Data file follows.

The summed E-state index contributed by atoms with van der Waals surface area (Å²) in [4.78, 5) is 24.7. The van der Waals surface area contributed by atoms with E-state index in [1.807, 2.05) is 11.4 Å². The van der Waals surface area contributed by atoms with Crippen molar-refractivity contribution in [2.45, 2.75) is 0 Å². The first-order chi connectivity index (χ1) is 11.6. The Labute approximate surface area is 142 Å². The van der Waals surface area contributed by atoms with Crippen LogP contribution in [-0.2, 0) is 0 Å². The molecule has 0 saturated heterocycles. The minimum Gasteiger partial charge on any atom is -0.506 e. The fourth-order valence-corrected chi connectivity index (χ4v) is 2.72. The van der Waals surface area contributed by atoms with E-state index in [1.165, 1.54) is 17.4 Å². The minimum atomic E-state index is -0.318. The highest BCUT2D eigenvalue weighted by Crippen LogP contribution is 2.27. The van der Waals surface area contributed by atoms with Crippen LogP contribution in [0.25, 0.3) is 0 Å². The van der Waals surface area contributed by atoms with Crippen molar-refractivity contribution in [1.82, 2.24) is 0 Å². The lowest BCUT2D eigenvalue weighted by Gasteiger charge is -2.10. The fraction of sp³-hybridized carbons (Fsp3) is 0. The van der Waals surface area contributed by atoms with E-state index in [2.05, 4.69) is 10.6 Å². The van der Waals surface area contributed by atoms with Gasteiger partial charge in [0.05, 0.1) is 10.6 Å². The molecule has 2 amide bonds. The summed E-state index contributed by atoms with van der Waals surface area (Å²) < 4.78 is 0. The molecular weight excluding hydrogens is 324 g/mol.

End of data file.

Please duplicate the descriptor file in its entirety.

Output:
The summed E-state index contributed by atoms with van der Waals surface area (Å²) in [4.78, 5) is 24.7. The van der Waals surface area contributed by atoms with E-state index in [1.807, 2.05) is 11.4 Å². The van der Waals surface area contributed by atoms with Crippen molar-refractivity contribution in [2.45, 2.75) is 0 Å². The first-order chi connectivity index (χ1) is 11.6. The Labute approximate surface area is 142 Å². The van der Waals surface area contributed by atoms with Crippen LogP contribution in [-0.2, 0) is 0 Å². The molecule has 0 saturated heterocycles. The minimum Gasteiger partial charge on any atom is -0.506 e. The fourth-order valence-corrected chi connectivity index (χ4v) is 2.72. The van der Waals surface area contributed by atoms with E-state index in [1.165, 1.54) is 17.4 Å². The minimum atomic E-state index is -0.318. The highest BCUT2D eigenvalue weighted by Crippen LogP contribution is 2.27. The van der Waals surface area contributed by atoms with Crippen LogP contribution in [0.25, 0.3) is 0 Å². The van der Waals surface area contributed by atoms with Crippen molar-refractivity contribution in [1.82, 2.24) is 0 Å². The lowest BCUT2D eigenvalue weighted by Gasteiger charge is -2.10. The fraction of sp³-hybridized carbons (Fsp3) is 0. The van der Waals surface area contributed by atoms with E-state index in [2.05, 4.69) is 10.6 Å². The van der Waals surface area contributed by atoms with Gasteiger partial charge in [0.05, 0.1) is 10.6 Å². The molecule has 2 amide bonds. The summed E-state index contributed by atoms with van der Waals surface area (Å²) < 4.78 is 0. The molecular weight excluding hydrogens is 324 g/mol.